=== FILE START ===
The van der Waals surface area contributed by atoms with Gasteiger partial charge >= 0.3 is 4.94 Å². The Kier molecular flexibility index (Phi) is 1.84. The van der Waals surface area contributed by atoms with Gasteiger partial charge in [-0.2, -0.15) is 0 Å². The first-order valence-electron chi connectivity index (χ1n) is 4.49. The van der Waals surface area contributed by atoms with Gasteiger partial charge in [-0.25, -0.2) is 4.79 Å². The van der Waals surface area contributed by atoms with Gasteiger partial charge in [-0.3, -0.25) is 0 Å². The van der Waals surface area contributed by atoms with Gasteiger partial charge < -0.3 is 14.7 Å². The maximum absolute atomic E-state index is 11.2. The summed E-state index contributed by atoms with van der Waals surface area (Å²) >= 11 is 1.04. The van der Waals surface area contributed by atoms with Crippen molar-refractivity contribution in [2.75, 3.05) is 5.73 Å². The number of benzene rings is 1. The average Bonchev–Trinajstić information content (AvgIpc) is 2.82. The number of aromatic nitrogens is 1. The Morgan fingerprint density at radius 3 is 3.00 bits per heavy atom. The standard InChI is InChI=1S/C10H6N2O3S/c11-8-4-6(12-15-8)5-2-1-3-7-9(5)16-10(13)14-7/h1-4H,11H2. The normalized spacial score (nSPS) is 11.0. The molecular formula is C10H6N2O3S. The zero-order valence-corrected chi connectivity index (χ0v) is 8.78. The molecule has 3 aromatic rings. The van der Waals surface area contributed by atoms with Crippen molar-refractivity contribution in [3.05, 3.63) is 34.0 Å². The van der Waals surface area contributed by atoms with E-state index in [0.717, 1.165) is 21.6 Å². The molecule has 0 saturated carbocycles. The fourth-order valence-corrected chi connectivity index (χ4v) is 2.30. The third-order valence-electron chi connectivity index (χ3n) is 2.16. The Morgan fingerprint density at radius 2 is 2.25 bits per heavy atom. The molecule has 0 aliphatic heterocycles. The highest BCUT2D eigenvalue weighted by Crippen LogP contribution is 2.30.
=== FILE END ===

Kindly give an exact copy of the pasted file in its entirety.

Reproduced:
The van der Waals surface area contributed by atoms with Gasteiger partial charge >= 0.3 is 4.94 Å². The Kier molecular flexibility index (Phi) is 1.84. The van der Waals surface area contributed by atoms with Gasteiger partial charge in [-0.2, -0.15) is 0 Å². The first-order valence-electron chi connectivity index (χ1n) is 4.49. The van der Waals surface area contributed by atoms with Gasteiger partial charge in [-0.25, -0.2) is 4.79 Å². The van der Waals surface area contributed by atoms with Gasteiger partial charge in [-0.3, -0.25) is 0 Å². The van der Waals surface area contributed by atoms with Gasteiger partial charge < -0.3 is 14.7 Å². The maximum absolute atomic E-state index is 11.2. The summed E-state index contributed by atoms with van der Waals surface area (Å²) >= 11 is 1.04. The van der Waals surface area contributed by atoms with Crippen molar-refractivity contribution in [2.75, 3.05) is 5.73 Å². The number of benzene rings is 1. The average Bonchev–Trinajstić information content (AvgIpc) is 2.82. The number of aromatic nitrogens is 1. The Morgan fingerprint density at radius 3 is 3.00 bits per heavy atom. The standard InChI is InChI=1S/C10H6N2O3S/c11-8-4-6(12-15-8)5-2-1-3-7-9(5)16-10(13)14-7/h1-4H,11H2. The normalized spacial score (nSPS) is 11.0. The molecular formula is C10H6N2O3S. The zero-order valence-corrected chi connectivity index (χ0v) is 8.78. The molecule has 3 aromatic rings. The van der Waals surface area contributed by atoms with Crippen molar-refractivity contribution in [3.05, 3.63) is 34.0 Å². The van der Waals surface area contributed by atoms with E-state index in [0.717, 1.165) is 21.6 Å². The molecule has 0 saturated carbocycles. The fourth-order valence-corrected chi connectivity index (χ4v) is 2.30. The third-order valence-electron chi connectivity index (χ3n) is 2.16. The Morgan fingerprint density at radius 2 is 2.25 bits per heavy atom. The molecule has 0 aliphatic heterocycles. The highest BCUT2D eigenvalue weighted by Crippen LogP contribution is 2.30.